Whenever Delbert McLain – our chamber of commerce here – gets a new idea, he generally shows up at the Mule Barn for coffee. He likes to try the ideas out on bonafide members of the world dilemma think tank before springing them on the world.
“What I’m thinking, guys, is this,” he said, “We need to bring the Olympic Games here to the valley!”
You could almost hear his balloon of happiness pop when we reminded him of a few drawbacks to his plan: it would cost millions to build all the necessary facilities, there is no place to put all the athletes, and the Olympic parade could march from one end of town to the other in 10 minutes. He sulked in his coffee and then ordered a sweet roll to take the sting out of reality.
But just about the time Herb mentioned there not being a place for all the athletes to spend the night, Bernie was walking behind us, headed back to his table. According to Bernie, he won the European war almost single-handedly, with just a little help from General Patton here and there.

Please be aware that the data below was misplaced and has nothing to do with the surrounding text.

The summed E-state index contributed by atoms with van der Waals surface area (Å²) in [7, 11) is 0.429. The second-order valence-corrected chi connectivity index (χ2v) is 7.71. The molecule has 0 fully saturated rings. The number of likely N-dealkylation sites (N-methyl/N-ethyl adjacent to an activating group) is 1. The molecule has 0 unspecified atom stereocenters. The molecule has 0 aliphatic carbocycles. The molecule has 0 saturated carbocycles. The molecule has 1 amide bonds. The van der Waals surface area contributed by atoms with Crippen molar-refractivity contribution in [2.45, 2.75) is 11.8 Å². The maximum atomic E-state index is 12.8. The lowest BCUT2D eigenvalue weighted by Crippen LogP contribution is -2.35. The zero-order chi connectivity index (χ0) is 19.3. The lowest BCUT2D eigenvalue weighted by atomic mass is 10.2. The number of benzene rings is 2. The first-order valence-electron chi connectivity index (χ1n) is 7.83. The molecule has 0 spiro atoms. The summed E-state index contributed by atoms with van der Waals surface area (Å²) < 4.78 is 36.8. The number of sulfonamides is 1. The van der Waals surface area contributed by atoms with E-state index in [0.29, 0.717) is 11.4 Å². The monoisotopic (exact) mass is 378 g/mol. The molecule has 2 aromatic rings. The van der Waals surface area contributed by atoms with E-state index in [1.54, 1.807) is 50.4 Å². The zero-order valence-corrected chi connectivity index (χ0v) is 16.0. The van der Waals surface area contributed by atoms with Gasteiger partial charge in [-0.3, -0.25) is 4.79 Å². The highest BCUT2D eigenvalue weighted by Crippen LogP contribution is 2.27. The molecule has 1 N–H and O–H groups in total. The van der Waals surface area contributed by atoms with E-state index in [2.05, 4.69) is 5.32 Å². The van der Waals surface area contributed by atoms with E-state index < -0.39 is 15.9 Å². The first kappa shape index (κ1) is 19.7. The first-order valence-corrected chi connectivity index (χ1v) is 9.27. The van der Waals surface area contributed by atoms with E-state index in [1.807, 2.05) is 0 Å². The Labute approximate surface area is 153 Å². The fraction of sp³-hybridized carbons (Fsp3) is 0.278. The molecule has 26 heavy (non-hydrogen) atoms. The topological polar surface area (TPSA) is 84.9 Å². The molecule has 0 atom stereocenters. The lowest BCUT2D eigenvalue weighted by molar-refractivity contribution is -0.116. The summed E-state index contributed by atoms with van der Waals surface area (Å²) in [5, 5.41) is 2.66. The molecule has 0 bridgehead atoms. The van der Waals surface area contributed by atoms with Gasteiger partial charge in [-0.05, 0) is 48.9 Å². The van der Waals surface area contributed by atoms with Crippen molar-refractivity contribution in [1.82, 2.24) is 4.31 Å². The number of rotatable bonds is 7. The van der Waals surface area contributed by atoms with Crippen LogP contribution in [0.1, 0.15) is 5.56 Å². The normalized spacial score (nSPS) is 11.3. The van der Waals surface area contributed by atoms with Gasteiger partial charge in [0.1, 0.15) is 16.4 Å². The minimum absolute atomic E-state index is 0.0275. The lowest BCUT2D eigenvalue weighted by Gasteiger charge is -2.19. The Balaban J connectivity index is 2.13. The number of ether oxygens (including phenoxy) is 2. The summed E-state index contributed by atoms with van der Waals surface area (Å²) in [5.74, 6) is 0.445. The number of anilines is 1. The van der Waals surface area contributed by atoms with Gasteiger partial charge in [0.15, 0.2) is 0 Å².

“Olympic athletes?” Bernie said, looking down on us from on high, “You sure don’t want them here. Ain’t safe.”
Okay, so someone had to ask him why not.
“Aliens,” he said. “Ain’t human. This is just their way of taking over our way of life. You know, get themselves on TV and first thing you know …”
“Taking over …?”
“Sure,” Bernie said. “You see those pole vaulters? Those high jumpers? It’s from training where there isn’t as much gravity. And where would that be? Aha …you see now?
“And those little girls who go flippity flippity? You think real girls can do that? Not on your tintype, boys! Just ask Doc here. Doc, can a human being do flippities like that?”
“See what I mean. You don’t want to invite them to come here and flippity flippity, guys. First thing you know, our kids will want to do that and they can’t, of course, and that will give them inferiority complexes … and once we’re inferior …”
He looked up toward the ceiling as if he were searching for spacecraft. There didn’t really appear to be anything to say to logic like that.
The writer is a veteran newspaperman and outdoorsman who is a registered outfitter and guide. He has written novels and nonfiction books based on rural living and he has also been an award-winning columnist for the largest daily newspapers in Alaska and New Mexico. He lives in Albuquerque.